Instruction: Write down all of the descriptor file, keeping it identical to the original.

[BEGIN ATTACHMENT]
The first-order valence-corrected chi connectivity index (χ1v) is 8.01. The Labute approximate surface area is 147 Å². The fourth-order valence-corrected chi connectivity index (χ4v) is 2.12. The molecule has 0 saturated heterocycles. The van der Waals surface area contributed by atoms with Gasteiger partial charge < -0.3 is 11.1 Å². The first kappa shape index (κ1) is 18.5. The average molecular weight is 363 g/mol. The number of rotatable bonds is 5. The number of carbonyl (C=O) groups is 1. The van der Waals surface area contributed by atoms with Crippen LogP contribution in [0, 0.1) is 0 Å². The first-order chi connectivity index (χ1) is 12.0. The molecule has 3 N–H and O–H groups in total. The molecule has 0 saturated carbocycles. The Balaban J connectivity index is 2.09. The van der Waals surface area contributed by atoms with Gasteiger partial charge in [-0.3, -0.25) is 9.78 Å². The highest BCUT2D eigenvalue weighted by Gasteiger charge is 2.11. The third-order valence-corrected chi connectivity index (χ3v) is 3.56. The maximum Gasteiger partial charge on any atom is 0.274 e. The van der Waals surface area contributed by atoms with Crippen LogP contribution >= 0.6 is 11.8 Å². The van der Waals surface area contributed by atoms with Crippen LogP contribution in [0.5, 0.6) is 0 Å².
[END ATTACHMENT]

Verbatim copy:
The first-order valence-corrected chi connectivity index (χ1v) is 8.01. The Labute approximate surface area is 147 Å². The fourth-order valence-corrected chi connectivity index (χ4v) is 2.12. The molecule has 0 saturated heterocycles. The van der Waals surface area contributed by atoms with Gasteiger partial charge < -0.3 is 11.1 Å². The first kappa shape index (κ1) is 18.5. The average molecular weight is 363 g/mol. The number of rotatable bonds is 5. The number of carbonyl (C=O) groups is 1. The van der Waals surface area contributed by atoms with Crippen LogP contribution in [0, 0.1) is 0 Å². The first-order chi connectivity index (χ1) is 12.0. The molecule has 3 N–H and O–H groups in total. The molecule has 0 saturated carbocycles. The Balaban J connectivity index is 2.09. The van der Waals surface area contributed by atoms with Gasteiger partial charge in [-0.3, -0.25) is 9.78 Å². The highest BCUT2D eigenvalue weighted by Gasteiger charge is 2.11. The third-order valence-corrected chi connectivity index (χ3v) is 3.56. The maximum Gasteiger partial charge on any atom is 0.274 e. The van der Waals surface area contributed by atoms with Crippen LogP contribution >= 0.6 is 11.8 Å². The van der Waals surface area contributed by atoms with Crippen LogP contribution in [0.5, 0.6) is 0 Å².